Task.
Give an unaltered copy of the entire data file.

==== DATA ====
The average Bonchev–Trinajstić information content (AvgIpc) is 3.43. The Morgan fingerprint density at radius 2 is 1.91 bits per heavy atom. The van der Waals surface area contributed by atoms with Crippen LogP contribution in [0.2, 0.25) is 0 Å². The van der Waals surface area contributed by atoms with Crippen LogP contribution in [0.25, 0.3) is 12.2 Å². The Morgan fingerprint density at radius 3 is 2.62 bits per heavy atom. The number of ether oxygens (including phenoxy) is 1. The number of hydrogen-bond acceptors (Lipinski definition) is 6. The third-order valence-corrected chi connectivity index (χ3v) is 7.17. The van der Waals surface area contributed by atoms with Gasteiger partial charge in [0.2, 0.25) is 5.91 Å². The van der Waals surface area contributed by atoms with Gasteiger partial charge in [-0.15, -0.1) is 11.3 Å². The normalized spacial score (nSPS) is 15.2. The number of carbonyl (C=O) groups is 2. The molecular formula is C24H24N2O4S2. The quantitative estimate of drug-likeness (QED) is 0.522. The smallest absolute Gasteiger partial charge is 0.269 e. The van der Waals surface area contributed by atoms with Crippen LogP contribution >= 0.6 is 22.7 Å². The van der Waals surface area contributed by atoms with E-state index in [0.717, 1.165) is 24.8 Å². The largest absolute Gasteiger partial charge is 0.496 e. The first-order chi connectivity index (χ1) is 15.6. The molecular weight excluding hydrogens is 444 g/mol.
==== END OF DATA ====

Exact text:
The average Bonchev–Trinajstić information content (AvgIpc) is 3.43. The Morgan fingerprint density at radius 2 is 1.91 bits per heavy atom. The van der Waals surface area contributed by atoms with Crippen LogP contribution in [0.2, 0.25) is 0 Å². The van der Waals surface area contributed by atoms with Crippen LogP contribution in [0.25, 0.3) is 12.2 Å². The Morgan fingerprint density at radius 3 is 2.62 bits per heavy atom. The number of ether oxygens (including phenoxy) is 1. The number of hydrogen-bond acceptors (Lipinski definition) is 6. The third-order valence-corrected chi connectivity index (χ3v) is 7.17. The van der Waals surface area contributed by atoms with Gasteiger partial charge in [0.2, 0.25) is 5.91 Å². The van der Waals surface area contributed by atoms with Gasteiger partial charge in [-0.15, -0.1) is 11.3 Å². The normalized spacial score (nSPS) is 15.2. The number of carbonyl (C=O) groups is 2. The molecular formula is C24H24N2O4S2. The quantitative estimate of drug-likeness (QED) is 0.522. The smallest absolute Gasteiger partial charge is 0.269 e. The van der Waals surface area contributed by atoms with Crippen LogP contribution >= 0.6 is 22.7 Å². The van der Waals surface area contributed by atoms with E-state index in [0.717, 1.165) is 24.8 Å². The largest absolute Gasteiger partial charge is 0.496 e. The first-order chi connectivity index (χ1) is 15.6. The molecular weight excluding hydrogens is 444 g/mol.